Wire (400), in the exemplary version, comprises a self coiling wire such that when wire (400) is not under tension or is under a low amount of tension, wire (400) retracts or otherwise automatically coils itself, reducing its effective length. It will be appreciated that constructing wire (400) to be self coiling may allow wire (400) to be used in conjunction with transducer (420) without obstructing the use or rotation/translation of transducer (420). In other exemplary versions, rather than having a self-coiling construction, wire (400) may be constructed using an elastomeric conductive material such that rather than retracting using a coiling motion, wire (400) longitudinally shrinks by retracting along its own length in the absence of tension. Other suitable means for retracting wire (400) may be used as would be apparent to one of ordinary skill in the art in view of the teachings herein. In some versions as noted above, transducer (420) translates relative to mounting ring (410). Such translation will change the amount of length needed from wire (400). By reducing its own effective length in response to reduced tension, wire (400) may remain substantially straight as transducer (420) translates distally and proximally. In other words, wire (400) avoids going slack, and thereby avoids drooping into contact with transducer (420). Such avoidance of lateral contact with transducer (420) may reduce the likelihood that an activated transducer adversely impacts performance of wire (400) and/or that wire (400) adversely impacts performance of transducer (420). In addition or in the alternative, avoiding slackness/drooping in wire (400) may reduce the likelihood that wire (400) will get snagged on other components during rotation and/or translation of transducer (420).

V. Miscellaneous

It is contemplated that various teachings herein may be combined in numerous ways, and it should be understood that none of the teachings herein are intended to represent the limits of the inventors' contemplation. Various other examples of how several features of the surgical instruments described herein may be carried out in practice will be apparent to those of ordinary skill in the art in view of the teachings herein, and those examples are well within the inventors' contemplation.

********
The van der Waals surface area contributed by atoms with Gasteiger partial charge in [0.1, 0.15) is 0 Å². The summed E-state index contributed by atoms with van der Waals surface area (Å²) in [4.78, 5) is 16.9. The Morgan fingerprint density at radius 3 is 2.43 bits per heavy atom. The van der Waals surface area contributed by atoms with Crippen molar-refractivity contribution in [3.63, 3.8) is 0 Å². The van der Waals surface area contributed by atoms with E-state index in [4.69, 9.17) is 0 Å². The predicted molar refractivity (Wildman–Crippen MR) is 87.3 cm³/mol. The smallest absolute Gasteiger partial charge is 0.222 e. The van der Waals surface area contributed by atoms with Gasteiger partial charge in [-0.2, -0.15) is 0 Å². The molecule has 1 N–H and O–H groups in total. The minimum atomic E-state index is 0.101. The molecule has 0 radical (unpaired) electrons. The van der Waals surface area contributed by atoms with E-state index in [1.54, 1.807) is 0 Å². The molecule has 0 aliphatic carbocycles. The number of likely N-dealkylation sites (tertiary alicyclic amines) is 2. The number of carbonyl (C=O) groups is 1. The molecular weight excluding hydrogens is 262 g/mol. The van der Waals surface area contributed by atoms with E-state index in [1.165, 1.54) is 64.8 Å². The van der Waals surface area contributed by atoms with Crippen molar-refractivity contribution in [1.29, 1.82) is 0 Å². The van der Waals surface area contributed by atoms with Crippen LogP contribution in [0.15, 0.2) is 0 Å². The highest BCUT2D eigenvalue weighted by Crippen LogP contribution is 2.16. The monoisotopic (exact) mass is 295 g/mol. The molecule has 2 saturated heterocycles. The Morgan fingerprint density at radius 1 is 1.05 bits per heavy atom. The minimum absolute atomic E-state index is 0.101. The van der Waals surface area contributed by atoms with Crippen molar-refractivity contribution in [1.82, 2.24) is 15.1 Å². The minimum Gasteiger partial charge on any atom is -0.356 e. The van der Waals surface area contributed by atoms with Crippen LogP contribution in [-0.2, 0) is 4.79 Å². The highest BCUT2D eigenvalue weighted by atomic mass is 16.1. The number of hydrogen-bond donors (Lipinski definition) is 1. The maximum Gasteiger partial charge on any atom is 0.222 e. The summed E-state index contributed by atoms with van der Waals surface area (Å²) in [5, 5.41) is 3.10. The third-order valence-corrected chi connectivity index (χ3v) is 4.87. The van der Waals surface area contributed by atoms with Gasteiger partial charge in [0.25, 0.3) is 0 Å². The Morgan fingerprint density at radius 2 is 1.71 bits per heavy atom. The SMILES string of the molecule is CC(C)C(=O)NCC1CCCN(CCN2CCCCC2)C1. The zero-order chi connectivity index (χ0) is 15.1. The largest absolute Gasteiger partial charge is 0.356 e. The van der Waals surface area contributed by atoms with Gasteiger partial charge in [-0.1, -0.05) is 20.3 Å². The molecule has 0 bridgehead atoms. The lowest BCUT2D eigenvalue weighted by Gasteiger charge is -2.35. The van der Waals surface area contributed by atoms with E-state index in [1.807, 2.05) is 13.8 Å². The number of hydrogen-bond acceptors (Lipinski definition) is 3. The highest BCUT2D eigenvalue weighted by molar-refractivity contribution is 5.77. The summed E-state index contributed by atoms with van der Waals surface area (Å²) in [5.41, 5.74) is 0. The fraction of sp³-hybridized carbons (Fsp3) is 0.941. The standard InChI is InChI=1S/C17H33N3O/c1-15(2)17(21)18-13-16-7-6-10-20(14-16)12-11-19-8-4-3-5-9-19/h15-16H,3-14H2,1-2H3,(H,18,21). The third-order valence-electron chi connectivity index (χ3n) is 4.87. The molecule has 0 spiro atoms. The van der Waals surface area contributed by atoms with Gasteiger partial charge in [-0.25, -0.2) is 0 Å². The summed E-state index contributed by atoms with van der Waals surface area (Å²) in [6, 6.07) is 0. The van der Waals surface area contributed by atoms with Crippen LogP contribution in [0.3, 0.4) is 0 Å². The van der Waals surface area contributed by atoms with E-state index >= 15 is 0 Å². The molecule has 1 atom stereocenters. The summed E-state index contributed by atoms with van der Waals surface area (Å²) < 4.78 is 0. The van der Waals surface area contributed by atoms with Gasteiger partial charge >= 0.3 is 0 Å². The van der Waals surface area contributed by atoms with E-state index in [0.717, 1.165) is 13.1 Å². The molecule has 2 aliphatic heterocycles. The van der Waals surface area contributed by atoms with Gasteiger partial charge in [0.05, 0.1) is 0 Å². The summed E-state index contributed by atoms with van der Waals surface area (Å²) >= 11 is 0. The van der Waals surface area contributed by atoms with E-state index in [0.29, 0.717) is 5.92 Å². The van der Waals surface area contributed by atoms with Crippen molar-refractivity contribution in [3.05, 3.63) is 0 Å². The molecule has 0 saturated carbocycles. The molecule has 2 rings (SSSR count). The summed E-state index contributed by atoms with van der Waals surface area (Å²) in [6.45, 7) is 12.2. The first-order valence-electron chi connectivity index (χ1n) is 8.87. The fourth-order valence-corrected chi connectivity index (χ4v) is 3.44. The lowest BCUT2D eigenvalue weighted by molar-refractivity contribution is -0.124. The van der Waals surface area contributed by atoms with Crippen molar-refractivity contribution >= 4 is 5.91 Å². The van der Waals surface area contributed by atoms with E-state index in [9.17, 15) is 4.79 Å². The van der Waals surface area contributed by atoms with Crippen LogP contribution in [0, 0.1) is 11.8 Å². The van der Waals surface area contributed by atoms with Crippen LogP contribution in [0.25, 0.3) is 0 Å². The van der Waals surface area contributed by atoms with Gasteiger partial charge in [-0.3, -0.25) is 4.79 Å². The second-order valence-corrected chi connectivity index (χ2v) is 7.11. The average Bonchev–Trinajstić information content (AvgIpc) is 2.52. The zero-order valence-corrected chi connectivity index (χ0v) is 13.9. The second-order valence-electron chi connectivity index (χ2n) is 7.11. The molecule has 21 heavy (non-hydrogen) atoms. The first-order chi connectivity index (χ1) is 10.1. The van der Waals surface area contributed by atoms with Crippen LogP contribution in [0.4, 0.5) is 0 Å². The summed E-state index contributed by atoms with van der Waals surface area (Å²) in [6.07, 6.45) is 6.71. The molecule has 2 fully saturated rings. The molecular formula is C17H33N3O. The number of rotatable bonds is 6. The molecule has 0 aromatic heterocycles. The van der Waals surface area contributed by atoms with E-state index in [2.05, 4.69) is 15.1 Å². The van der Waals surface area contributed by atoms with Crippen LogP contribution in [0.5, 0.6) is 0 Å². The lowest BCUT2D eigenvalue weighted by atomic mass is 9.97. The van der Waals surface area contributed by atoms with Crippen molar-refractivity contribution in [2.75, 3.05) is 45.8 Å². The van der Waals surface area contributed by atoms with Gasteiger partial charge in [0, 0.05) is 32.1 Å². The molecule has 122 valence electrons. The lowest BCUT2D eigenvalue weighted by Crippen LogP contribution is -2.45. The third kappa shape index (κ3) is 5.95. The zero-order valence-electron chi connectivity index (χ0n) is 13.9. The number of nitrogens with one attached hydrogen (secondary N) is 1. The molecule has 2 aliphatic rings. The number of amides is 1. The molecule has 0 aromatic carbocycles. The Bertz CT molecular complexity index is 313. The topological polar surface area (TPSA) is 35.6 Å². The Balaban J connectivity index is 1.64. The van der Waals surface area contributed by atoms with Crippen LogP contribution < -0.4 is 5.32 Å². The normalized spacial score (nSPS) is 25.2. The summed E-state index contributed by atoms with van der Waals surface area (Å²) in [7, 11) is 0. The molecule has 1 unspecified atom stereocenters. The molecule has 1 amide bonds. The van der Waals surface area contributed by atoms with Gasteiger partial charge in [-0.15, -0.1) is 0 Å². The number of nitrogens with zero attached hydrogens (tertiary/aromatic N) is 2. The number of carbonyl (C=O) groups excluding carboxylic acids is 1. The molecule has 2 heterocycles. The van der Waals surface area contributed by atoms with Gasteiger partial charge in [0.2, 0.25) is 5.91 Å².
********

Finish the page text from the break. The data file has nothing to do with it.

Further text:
By way of example only, at least a portion surgical device (100), active assembly (160), and/or other components referred to herein may be constructed in accordance with at least some of the teachings of U.S. Pat. No. 6,500,176 entitled “Electrosurgical Systems and Techniques for Sealing Tissue,” published Dec. 31, 2002, the disclosure of which is incorporated by reference herein; U.S. Pat. No. 7,416,101 entitled “Motor-driven Surgical Cutting and Fastening Instrument with Loading Force Feedback,” published Aug. 26, 2008, the disclosure of which is incorporated by reference herein; U.S. Pat. No. 7,738,971 entitled “Post-sterilization Programming of Surgical Instruments,” published Jun. 15, 2010, the disclosure of which is incorporated by reference herein; U.S. Pub. No. 2006/0079874 entitled “Tissue Pad for Use with an Ultrasonic Surgical Instrument,” published Oct. 7, 2005, the disclosure of which is incorporated by reference herein; U.S. Pub. No. 2007/0191713 entitled “Ultrasonic Device for Cutting and Coagulating,” published Oct. 11, 2006, the disclosure of which is incorporated by reference herein; U.S. Pub. No. 2007/0282333 entitled “Ultrasonic Waveguide and Blade,” published May 22, 2007, the disclosure of which is incorporated by reference herein; U.S. Pub. No. 2008/0200940 entitled “Ultrasonic Device for Cutting and Coagulating,” published Jan. 15, 2008, the disclosure of which is incorporated by reference herein; U.S. Pub. No. 2009/0209990 entitled “Motorized Surgical Cutting and Fastening Instrument Having Handle Based Power Source,” published Feb. 14, 2008, now U.S. Pat. No. 8,657,172, issued on Feb. 25, 2014, the disclosure of which is incorporated by reference herein; U.S. Pub. No. 2010/0069940 entitled “Ultrasonic Device for Fingertip Control,” published Sep. 11, 2009, now U.S. Pat. No. 8,657,172, issued on May 5, 2015, the disclosure of which is incorporated by reference herein; U.S. Patent App. Publ. No. 2011/0015660, entitled “Rotating Transducer Mount for Ultrasonic Surgical Instruments,” published Jan. 20, 2011, now U.S. Pat. No. 8,461,744, issued on Jun. 11, 2013, the disclosure of which is incorporated by reference herein; and/or U.S. Provisional Application Ser. No. 61/410,603, filed Nov. 5, 2010, entitled “Energy-Based Surgical Instruments,” the disclosure of which is incorporated by reference herein.

It should be appreciated that any patent, publication, or other disclosure material, in whole or in part, that is said to be incorporated by reference herein is incorporated herein only to the extent that the incorporated material does not conflict with existing definitions, statements, or other disclosure material set forth in this disclosure. As such, and to the extent necessary, the disclosure as explicitly set forth herein supersedes any conflicting material incorporated herein by reference. Any material, or portion thereof, that is said to be incorporated by reference herein, but which conflicts with existing definitions, statements, or other disclosure material set forth herein will only be incorporated to the extent that no conflict arises between that incorporated material and the existing disclosure material.